September is Ovarian Cancer Awareness Month. This is a great time to support ovarian cancer organizations and to help raise awareness about this disease. Teal is the color used to represent and bring awareness to ovarian cancer. The signs aren't always obvious - symptoms are sometimes described as the ovarian cancer whisper, which is why it is important for women to know their bodies. If something is causing concern, be sure speak with your doctor. There are very few warning signs, but talking to your doctor if you feel like something isn't right can be the best defense against the disease. Actually, when detected early enough the 5 year survival rate is 93%.
The main symptoms of ovarian cancer are:
* bloating or internal gas
* nausea, lack of appetite or feeling full quickly
* urinary frequency or urgency
* unexplained changes in bowel habits
* unexplained weight loss or gain
* decreased lack of energy that is ongoing
If you have a combination of these symptoms and they last for 2-3 weeks be sure you consult your doctor.
While the exact cause of ovarian cancer isn't known, there are some factors which can put certain people at a greater risk of developing the disease than others.
* Age -- more specifically women over 45 years old
* Genetics -- if you have a family history of breast or ovarian cancer you are at risk of developing ovarian cancer. If you have had breast cancer your risk for ovarian cancer also increases.
* BRCA1 or BRCA 2 -- an inherited gene mutation that puts women at a much higher risk of developing breast or ovarian cancer.
* Infertility or No pregnancies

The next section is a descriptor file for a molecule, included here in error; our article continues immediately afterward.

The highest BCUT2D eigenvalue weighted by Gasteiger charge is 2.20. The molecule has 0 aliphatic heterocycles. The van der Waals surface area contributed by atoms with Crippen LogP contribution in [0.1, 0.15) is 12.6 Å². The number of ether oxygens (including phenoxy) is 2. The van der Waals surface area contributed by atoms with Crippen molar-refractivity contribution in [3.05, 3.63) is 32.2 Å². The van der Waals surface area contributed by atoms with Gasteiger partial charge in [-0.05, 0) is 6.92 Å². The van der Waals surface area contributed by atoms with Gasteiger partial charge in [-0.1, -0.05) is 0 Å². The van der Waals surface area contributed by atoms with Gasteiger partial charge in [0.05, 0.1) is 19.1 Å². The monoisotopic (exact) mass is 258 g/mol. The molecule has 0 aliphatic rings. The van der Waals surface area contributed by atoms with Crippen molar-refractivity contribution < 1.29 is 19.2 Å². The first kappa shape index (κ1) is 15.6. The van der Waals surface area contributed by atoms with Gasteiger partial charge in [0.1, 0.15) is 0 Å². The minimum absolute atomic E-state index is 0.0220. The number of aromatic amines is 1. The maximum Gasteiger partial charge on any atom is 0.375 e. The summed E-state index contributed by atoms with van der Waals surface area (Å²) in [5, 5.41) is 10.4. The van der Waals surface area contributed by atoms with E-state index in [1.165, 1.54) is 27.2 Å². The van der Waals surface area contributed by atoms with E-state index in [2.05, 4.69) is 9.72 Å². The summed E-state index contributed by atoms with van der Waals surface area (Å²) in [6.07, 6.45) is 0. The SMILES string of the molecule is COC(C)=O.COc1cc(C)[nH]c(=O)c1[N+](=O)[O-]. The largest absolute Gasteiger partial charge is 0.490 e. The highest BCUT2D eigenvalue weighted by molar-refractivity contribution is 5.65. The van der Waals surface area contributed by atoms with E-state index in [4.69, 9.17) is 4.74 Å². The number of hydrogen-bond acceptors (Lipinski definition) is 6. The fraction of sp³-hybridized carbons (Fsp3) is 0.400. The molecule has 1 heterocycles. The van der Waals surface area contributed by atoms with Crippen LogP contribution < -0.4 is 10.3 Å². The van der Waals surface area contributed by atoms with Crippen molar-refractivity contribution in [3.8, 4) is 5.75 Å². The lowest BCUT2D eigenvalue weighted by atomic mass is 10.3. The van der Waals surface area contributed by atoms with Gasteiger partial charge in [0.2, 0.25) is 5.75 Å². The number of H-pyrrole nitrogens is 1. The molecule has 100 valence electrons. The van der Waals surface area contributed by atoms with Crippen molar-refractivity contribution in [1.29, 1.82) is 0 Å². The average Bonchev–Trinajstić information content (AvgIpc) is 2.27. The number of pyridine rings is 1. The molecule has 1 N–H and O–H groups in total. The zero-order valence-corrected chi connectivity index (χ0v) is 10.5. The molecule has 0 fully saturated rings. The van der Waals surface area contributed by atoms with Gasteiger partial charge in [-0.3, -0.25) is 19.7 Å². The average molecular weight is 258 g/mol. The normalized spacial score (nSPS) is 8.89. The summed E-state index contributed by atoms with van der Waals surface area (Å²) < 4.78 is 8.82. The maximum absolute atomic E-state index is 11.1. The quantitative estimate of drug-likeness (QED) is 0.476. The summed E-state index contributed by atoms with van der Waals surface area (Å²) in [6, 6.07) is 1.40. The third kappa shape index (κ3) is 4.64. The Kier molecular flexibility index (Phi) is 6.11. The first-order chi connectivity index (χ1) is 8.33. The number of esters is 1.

It is important to remember that all women are at risk and that why it is so important to bring awareness and donate to cancer research organizations so they will have the funds they need to learn more about early detection, prevention ans treatment. While yearly gynecological exams do not always test for ovarian cancer, getting a routine pelvic and rectal examination is a good first step. Also, ask your doctor about the CA125 blood test, which tests the level of a substance in the blood that increases when a cancerous tumor is present. While the test can be a good tool for those at high risk of developing the disease, it isn't recommended for women of normal or ordinary risk. This is because the test can miss over 50% of cancers and can be raised by benign conditions.
Since September is ovarian cancer awareness month, be sure to talk to the women in you life to ensure they know about the risks and symptoms associated with the disease. In addition, if you are concerned that you maybe be at risk for developing ovarian cancer have a talk with your doctor and ALL women should be getting regular check-ups.